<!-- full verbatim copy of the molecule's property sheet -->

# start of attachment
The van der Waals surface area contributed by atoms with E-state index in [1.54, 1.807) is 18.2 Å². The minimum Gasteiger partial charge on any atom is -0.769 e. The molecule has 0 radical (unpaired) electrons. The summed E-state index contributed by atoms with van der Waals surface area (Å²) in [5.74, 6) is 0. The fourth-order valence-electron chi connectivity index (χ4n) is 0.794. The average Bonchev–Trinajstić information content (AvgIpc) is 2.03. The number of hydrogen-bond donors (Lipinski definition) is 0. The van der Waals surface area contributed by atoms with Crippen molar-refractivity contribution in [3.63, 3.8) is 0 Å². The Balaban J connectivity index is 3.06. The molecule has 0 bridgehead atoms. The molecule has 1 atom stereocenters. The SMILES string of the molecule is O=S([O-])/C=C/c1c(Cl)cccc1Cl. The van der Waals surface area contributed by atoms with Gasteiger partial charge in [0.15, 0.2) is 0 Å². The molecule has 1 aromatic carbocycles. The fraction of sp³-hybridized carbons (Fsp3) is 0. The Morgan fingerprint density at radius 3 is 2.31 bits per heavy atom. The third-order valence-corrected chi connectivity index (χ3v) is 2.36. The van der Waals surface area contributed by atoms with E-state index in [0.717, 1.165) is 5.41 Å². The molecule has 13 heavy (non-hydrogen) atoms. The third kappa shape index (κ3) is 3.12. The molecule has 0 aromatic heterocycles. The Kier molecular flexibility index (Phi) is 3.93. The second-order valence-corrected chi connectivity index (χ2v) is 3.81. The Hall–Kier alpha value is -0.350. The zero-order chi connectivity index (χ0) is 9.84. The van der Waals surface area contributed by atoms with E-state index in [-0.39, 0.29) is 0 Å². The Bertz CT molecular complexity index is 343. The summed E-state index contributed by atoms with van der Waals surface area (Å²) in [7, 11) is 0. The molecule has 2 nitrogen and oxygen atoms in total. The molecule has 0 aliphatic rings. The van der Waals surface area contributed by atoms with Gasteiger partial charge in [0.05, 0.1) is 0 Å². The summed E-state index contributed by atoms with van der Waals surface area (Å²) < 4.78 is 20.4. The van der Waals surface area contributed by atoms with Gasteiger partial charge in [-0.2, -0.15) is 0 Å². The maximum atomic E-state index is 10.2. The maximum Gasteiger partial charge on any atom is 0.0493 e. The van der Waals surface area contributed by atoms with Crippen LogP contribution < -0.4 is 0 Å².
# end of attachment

The van der Waals surface area contributed by atoms with E-state index in [1.54, 1.807) is 18.2 Å². The minimum Gasteiger partial charge on any atom is -0.769 e. The molecule has 0 radical (unpaired) electrons. The summed E-state index contributed by atoms with van der Waals surface area (Å²) in [5.74, 6) is 0. The fourth-order valence-electron chi connectivity index (χ4n) is 0.794. The average Bonchev–Trinajstić information content (AvgIpc) is 2.03. The number of hydrogen-bond donors (Lipinski definition) is 0. The van der Waals surface area contributed by atoms with Crippen molar-refractivity contribution in [3.63, 3.8) is 0 Å². The Balaban J connectivity index is 3.06. The molecule has 0 bridgehead atoms. The molecule has 1 atom stereocenters. The SMILES string of the molecule is O=S([O-])/C=C/c1c(Cl)cccc1Cl. The van der Waals surface area contributed by atoms with Gasteiger partial charge in [0.15, 0.2) is 0 Å². The molecule has 1 aromatic carbocycles. The fraction of sp³-hybridized carbons (Fsp3) is 0. The Morgan fingerprint density at radius 3 is 2.31 bits per heavy atom. The third-order valence-corrected chi connectivity index (χ3v) is 2.36. The van der Waals surface area contributed by atoms with E-state index in [0.717, 1.165) is 5.41 Å². The molecule has 13 heavy (non-hydrogen) atoms. The third kappa shape index (κ3) is 3.12. The molecule has 0 aromatic heterocycles. The Kier molecular flexibility index (Phi) is 3.93. The second-order valence-corrected chi connectivity index (χ2v) is 3.81. The Hall–Kier alpha value is -0.350. The zero-order chi connectivity index (χ0) is 9.84. The van der Waals surface area contributed by atoms with E-state index in [-0.39, 0.29) is 0 Å². The Bertz CT molecular complexity index is 343. The summed E-state index contributed by atoms with van der Waals surface area (Å²) in [7, 11) is 0. The molecule has 2 nitrogen and oxygen atoms in total. The molecule has 0 aliphatic rings. The van der Waals surface area contributed by atoms with Gasteiger partial charge in [0.05, 0.1) is 0 Å². The summed E-state index contributed by atoms with van der Waals surface area (Å²) < 4.78 is 20.4. The van der Waals surface area contributed by atoms with Gasteiger partial charge in [-0.2, -0.15) is 0 Å². The maximum atomic E-state index is 10.2. The maximum Gasteiger partial charge on any atom is 0.0493 e. The van der Waals surface area contributed by atoms with Crippen LogP contribution < -0.4 is 0 Å².